Nick Piazza, a Cody resident and owner of SP Capital Management in Ukraine, was sitting in Granny’s with his children when he got a FaceTime call from a Ukrainian friend. His friend was calling from a bomb shelter. Piazza heard sirens and the cacophony of noises that emanate from a war zone.
“You feel like a total heel because here you are sitting in Cody joking about French toast, and you hear people in a bomb shelter,” Piazza said. “You hear the noises, and you understand how awful it is.”
With a business in Ukraine, Piazza used to spend most of his time in the country, but that was before Covid and before Russia invaded on Feb. 24.
When the war started, it was hard for Piazza to wrap his mind around it.
“Some days I wake up ... and for a few seconds I think, this isn’t really happening is it?” Piazza said. “It’s really hard to internalize.”
Piazza spoke of his Ukrainian employees who had to stay in bomb shelters, sleep in cars and wait in lines for days just to cross the border. Some wrote their children’s names on their bodies so that if the family got separated, the children could be identified.
“It was a lot of horrible stuff that you’d never really want to imagine you’d have to deal with in your life,” Piazza said.
As Piazza watched tanks pour over the Ukrainian border on CNN, he felt helpless.
“It was really tough for us to continue in normal life,” he said. “It wasn’t affecting people’s everyday lives here [in Cody] ... but most of our life was there.”
This feeling of helplessness did not last long as Piazza and his wife, Yulia, stepped up to help the Ukrainian people.
“I lived in Kyiv more than I have lived anywhere else in the world, and all those people are important to me,” Piazza said. “I was brought up in Cody [and] when someone is in trouble, you help them out.”
In the beginning, the Ukrainian people needed everything, and that’s what Piazza and his family provided.
They sent food, water, fuel generators, guns and body armor to friends, family and employees in Ukraine.
Piazza then helped the Ukrainian army directly, providing them with protective gear, helmets, vehicles, weapons and ammunition.
He has since focused on the Ukrainian Territorial Defense Force, providing them with night-vision goggles, guns, ammunition, vehicles and tourniquets.
While Piazza focuses on the army, Yulia works with Ukrainian hospitals to provide medical supplies.
“We have a lot of friends [and] acquaintances who were guys that worked in banks [and] worked in offices, and they decided to go defend their country,” Piazza said. “They’ve reached out and said we really need this, we really need that, and that’s where we found we can be the most effective.”
Piazza has even sponsored 15 to 20 fighters from the U.S. and sent them to Poland and Ukraine to help fight Russia. The sponsorship paid for the fighters’ hotels, flight and gear.
“They’re all guys with military experience, and they work together with the Ukrainian special forces,” Piazza said.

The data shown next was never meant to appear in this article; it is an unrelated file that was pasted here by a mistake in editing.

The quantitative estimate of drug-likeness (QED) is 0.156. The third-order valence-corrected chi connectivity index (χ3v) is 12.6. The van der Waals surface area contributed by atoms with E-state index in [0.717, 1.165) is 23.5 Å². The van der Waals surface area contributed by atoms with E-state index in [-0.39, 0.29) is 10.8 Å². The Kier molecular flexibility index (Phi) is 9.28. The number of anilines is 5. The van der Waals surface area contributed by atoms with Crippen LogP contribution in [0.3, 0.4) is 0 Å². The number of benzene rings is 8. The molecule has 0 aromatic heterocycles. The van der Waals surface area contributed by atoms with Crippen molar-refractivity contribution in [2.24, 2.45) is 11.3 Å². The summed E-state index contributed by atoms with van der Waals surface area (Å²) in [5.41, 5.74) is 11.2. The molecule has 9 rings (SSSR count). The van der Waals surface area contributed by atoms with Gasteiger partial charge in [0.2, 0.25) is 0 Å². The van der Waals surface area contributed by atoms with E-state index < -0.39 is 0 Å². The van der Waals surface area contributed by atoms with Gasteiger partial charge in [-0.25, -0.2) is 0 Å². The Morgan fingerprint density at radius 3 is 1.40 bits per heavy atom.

Most recently, Piazza worked through a U.S. State Department program called Uniting for Ukraine to bring two Ukrainian families to Cody.
One of the families had their building shelled, while the other was living in a parking garage and was forced to leave her husband behind because men aren’t allowed to leave the country.
“They had this one life and there were a bunch of normal things that went on every year, and now everything’s just blasted to hell, and people are having to put the pieces back together,” Piazza said. “We just wanted to be like any reasonable friend or family member and say, ‘Hey, we’re here to support you.’”
Under the program, a U.S. citizen sponsors a Ukrainian refugee, helping them find lodging, jobs and acclimatize.
Piazza is willing to help anyone in Park County sponsor a Ukrainian family.
“Twenty years from now, your kids are going to ask you, ‘When this happened, what did you do?’” Piazza said. “For me, it’s important that I can say I did as much as I could.”
As the war enters its fifth month, Piazza places all his bets on the Ukrainian people.
“It takes a lot to faze them,” Piazza said. “That’s why you had farmers hooking up tanks to their tractors ... and farmers plowing their fields as shells were going off.”
“They just keep putting one foot in front of the other,” Piazza added. “They’re just not the guys that roll over and play dead.”
Piazza is proud of what his family has been able to do in Ukraine.
“We know for a fact that we’ve saved lives,” Piazza said.
And, he plans to continue helping Ukraine no matter what.
“My family and I approach everything the same way, whether it’s Cody or Ukraine – a friend is a friend,” Piazza said. “If the shoe was on the other foot and this was the kind of support Cody needed, we’d be doing the same endeavor.”
For more information on sponsoring a Ukrainian refugee, visit www.uscis.gov/ukraine.